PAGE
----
By Steve Guntli
Before she became a country music star, Loretta Lynn was the wife of a lumberjack, living in a cabin in Custer and making money on the side singing in local bars. One woman wants to commemorate that time in the music legend’s life with a park in Custer.
In January, Arlene Hartley, a Vancouver resident who lives in Birch Bay in the summer, petitioned Whatcom County Executive Jack Louws and nearly a dozen other county officials with her ideas for honoring Lynn. Hartley’s ideas range from a small park at the former site of Lynn’s cabin to historic plaques scattered throughout Custer, Birch Bay and Blaine.
Hartley is a longtime Loretta Lynn fan, and she’s wanted to do a project like this for decades. It wasn’t until last summer, when she bought one of Lynn’s old cast-iron heaters from a local fan, that she was inspired to begin the project in earnest.
“This could put Custer on the map,” she said. “I always thought it was crazy we had this big star right in our backyard, and most people don’t even know about it.”
Lynn and her husband, Oliver “Doolittle” Lynn, lived in Whatcom County from 1948 to 1960. Lynn raised the couple’s six children in a small cabin in Custer while Doolittle worked as a lumberjack.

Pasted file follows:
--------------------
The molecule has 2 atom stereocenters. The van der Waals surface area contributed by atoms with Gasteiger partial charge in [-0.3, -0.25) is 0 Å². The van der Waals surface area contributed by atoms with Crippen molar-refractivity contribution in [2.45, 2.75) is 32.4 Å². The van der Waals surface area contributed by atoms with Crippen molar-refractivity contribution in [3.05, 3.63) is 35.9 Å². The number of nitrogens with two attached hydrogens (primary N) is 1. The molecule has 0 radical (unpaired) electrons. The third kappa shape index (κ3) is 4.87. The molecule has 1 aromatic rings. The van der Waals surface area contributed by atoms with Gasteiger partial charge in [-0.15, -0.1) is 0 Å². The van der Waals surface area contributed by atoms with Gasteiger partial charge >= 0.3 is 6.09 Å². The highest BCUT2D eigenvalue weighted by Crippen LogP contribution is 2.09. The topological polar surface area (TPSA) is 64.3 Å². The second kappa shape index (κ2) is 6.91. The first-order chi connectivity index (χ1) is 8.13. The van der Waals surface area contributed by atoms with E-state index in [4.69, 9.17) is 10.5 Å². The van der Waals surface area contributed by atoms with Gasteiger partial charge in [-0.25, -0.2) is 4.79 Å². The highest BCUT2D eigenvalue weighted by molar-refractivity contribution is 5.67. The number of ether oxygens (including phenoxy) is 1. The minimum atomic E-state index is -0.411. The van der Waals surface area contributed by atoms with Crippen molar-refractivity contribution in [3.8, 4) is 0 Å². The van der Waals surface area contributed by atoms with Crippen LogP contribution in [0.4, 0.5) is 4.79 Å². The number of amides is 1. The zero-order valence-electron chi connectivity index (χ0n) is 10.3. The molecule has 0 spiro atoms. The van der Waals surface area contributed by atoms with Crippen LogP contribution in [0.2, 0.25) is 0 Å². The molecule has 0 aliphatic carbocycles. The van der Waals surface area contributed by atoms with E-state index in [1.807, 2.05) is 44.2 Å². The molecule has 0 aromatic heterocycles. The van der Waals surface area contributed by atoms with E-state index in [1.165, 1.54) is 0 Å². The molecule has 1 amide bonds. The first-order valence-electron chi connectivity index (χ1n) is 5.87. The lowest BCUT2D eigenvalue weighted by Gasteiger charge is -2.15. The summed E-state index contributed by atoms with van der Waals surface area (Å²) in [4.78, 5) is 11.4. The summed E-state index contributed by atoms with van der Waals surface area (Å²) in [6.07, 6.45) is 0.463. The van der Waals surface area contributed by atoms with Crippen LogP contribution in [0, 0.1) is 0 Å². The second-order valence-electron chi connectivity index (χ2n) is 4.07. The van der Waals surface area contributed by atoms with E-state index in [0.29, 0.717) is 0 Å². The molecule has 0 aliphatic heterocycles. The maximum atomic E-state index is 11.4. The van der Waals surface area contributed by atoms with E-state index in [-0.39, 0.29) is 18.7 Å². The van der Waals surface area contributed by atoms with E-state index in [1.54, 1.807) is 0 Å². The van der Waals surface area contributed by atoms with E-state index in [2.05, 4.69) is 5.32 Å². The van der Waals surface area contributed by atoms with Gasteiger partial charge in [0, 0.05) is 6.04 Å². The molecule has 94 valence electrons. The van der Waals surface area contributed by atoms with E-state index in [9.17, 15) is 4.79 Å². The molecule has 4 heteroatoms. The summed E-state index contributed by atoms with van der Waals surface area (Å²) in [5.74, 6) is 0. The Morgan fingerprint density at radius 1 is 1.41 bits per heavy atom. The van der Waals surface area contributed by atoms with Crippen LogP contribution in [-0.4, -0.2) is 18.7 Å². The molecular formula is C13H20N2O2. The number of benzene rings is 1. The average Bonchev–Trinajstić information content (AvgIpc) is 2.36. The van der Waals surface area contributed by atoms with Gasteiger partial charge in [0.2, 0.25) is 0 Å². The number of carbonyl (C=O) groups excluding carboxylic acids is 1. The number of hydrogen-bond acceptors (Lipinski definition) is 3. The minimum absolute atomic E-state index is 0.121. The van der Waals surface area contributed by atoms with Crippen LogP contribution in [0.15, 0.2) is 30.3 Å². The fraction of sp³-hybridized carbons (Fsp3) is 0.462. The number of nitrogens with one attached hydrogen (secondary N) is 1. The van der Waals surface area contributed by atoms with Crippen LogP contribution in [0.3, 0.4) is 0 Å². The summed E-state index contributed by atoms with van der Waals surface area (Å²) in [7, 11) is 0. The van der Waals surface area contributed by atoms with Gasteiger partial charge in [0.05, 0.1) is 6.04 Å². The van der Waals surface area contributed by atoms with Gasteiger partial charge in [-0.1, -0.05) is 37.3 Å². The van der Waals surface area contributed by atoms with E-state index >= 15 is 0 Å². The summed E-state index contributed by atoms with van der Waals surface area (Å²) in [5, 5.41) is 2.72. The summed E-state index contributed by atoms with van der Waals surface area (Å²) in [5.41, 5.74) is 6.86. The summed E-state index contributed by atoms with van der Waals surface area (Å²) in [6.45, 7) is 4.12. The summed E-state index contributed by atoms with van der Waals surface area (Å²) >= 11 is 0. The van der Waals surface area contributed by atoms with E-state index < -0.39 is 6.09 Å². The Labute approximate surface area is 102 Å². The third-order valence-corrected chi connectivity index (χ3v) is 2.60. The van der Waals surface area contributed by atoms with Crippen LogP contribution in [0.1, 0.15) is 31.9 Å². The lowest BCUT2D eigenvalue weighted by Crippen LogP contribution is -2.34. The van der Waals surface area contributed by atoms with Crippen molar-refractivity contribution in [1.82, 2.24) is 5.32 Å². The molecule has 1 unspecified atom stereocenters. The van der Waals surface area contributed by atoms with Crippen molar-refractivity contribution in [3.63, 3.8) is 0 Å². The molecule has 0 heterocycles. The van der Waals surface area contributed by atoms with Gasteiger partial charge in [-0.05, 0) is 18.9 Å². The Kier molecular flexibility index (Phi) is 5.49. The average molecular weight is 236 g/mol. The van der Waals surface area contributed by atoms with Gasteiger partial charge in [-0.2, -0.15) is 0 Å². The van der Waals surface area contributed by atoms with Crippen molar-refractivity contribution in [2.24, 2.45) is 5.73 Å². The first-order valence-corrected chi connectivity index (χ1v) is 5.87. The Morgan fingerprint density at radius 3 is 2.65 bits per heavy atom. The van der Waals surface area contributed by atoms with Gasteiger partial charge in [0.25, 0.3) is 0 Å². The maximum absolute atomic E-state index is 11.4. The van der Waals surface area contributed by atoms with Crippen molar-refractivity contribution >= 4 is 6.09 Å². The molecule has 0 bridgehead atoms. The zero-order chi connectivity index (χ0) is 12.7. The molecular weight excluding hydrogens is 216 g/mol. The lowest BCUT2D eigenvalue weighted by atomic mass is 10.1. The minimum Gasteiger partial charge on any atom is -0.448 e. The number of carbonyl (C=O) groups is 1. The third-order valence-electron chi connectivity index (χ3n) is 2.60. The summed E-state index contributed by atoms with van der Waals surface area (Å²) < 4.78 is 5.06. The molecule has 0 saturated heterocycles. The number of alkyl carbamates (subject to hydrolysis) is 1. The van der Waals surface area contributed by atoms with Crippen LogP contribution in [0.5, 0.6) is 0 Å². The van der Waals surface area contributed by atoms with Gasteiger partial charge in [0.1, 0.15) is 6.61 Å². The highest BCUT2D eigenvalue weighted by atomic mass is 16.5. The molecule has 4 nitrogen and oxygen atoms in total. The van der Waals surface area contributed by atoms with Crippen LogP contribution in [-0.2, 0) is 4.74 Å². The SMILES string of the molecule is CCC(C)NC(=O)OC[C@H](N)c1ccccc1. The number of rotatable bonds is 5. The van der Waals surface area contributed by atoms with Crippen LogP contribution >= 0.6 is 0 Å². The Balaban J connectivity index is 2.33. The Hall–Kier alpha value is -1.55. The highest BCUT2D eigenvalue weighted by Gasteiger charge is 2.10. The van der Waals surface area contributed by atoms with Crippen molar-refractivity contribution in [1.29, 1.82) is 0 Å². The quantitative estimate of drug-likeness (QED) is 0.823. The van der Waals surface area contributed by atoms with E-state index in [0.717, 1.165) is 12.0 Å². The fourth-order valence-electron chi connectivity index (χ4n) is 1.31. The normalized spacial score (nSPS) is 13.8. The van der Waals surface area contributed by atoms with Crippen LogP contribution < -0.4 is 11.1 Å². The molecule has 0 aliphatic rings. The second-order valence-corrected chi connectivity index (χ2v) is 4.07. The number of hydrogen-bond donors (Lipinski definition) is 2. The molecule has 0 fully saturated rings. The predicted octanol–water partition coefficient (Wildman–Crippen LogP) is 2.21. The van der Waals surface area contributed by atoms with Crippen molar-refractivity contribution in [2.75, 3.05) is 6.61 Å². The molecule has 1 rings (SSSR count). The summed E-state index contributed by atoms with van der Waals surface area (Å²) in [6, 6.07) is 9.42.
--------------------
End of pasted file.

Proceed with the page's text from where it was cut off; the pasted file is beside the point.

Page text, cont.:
In 1953, Doolittle bought Loretta a guitar, and she taught herself to play. Before long, she was a fixture at local pubs and restaurants like Bill’s Tavern on Portal Way in Blaine, which has since been demolished.
In 1960, she recorded what would become her first hit single, “Don’t Come Home a Drinkin’ (With Lovin’ On Your Mind),” and the couple moved to Nashville to pursue her music career.
Today, Lynn is the most-awarded female country singer of all time, the performer of more than a dozen major hits and the basis of the Academy Award-winning film, “Coal Miner’s Daughter,” based on Lynn’s bestselling autobiography. Now 83, Lynn continues to record with major musicians like Jack White, Paramore and Carrie Underwood.
Hartley would like to see a small area of Custer designated as Loretta Lynn Park, and hopes to see a street named after the singer. She would also like to see commemorative plaques in places like the Lynden Fairgrounds and the former site of Bill’s Tavern to mark where Lynn has performed.
“Before she was performing, she was winning blue ribbons for canning at the Northwest Washington Fair,” Hartley said. “There’s an incredible amount of history around the area.
Hartley said she’s been communicating with Lynn’s granddaughter, Tayla Lynn, a singer in Kentucky. Hartley said Tayla supports the project and has offered to come out to Washington to perform some of her grandmother’s songs.
Hartley hopes the tribute concert can happen this summer, regardless of whether or not the county decides to move forward on her other projects.“We’ve had great support from locals who really want to see this happen,” she said. “I’ll keep working at it and hopefully we can get something done.”
Anyone willing to share stories or artifacts from Lynn’s time in Custer can contact Hartley at firstname.lastname@example.org.